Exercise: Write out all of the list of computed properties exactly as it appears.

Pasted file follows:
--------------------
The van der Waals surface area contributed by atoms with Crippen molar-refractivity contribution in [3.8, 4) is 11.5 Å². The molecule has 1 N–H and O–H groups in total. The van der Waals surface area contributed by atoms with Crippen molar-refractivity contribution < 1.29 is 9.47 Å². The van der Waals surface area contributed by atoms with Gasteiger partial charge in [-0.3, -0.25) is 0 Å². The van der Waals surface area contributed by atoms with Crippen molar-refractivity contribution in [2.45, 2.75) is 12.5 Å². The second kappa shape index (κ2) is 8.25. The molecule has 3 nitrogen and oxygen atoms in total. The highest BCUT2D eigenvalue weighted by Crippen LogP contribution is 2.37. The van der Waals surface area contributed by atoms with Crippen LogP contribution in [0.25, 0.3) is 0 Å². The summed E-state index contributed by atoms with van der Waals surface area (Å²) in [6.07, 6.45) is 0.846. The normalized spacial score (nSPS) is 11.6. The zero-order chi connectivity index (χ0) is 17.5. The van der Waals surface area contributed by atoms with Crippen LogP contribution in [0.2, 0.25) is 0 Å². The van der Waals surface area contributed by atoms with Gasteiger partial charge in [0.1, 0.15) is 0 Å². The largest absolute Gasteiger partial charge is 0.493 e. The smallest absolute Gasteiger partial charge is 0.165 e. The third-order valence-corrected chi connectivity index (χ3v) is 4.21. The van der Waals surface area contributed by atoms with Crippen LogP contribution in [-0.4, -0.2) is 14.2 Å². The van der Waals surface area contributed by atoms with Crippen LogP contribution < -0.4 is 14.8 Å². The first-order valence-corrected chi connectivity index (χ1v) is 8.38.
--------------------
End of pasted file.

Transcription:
The van der Waals surface area contributed by atoms with Crippen molar-refractivity contribution in [3.8, 4) is 11.5 Å². The molecule has 1 N–H and O–H groups in total. The van der Waals surface area contributed by atoms with Crippen molar-refractivity contribution < 1.29 is 9.47 Å². The van der Waals surface area contributed by atoms with Gasteiger partial charge in [-0.3, -0.25) is 0 Å². The van der Waals surface area contributed by atoms with Crippen molar-refractivity contribution in [2.45, 2.75) is 12.5 Å². The second kappa shape index (κ2) is 8.25. The molecule has 3 nitrogen and oxygen atoms in total. The highest BCUT2D eigenvalue weighted by Crippen LogP contribution is 2.37. The van der Waals surface area contributed by atoms with Crippen LogP contribution in [0.25, 0.3) is 0 Å². The summed E-state index contributed by atoms with van der Waals surface area (Å²) in [6.07, 6.45) is 0.846. The normalized spacial score (nSPS) is 11.6. The zero-order chi connectivity index (χ0) is 17.5. The van der Waals surface area contributed by atoms with Crippen LogP contribution in [0.2, 0.25) is 0 Å². The van der Waals surface area contributed by atoms with Gasteiger partial charge in [0.1, 0.15) is 0 Å². The largest absolute Gasteiger partial charge is 0.493 e. The smallest absolute Gasteiger partial charge is 0.165 e. The third-order valence-corrected chi connectivity index (χ3v) is 4.21. The van der Waals surface area contributed by atoms with Crippen LogP contribution in [-0.4, -0.2) is 14.2 Å². The van der Waals surface area contributed by atoms with Crippen LogP contribution < -0.4 is 14.8 Å². The first-order valence-corrected chi connectivity index (χ1v) is 8.38.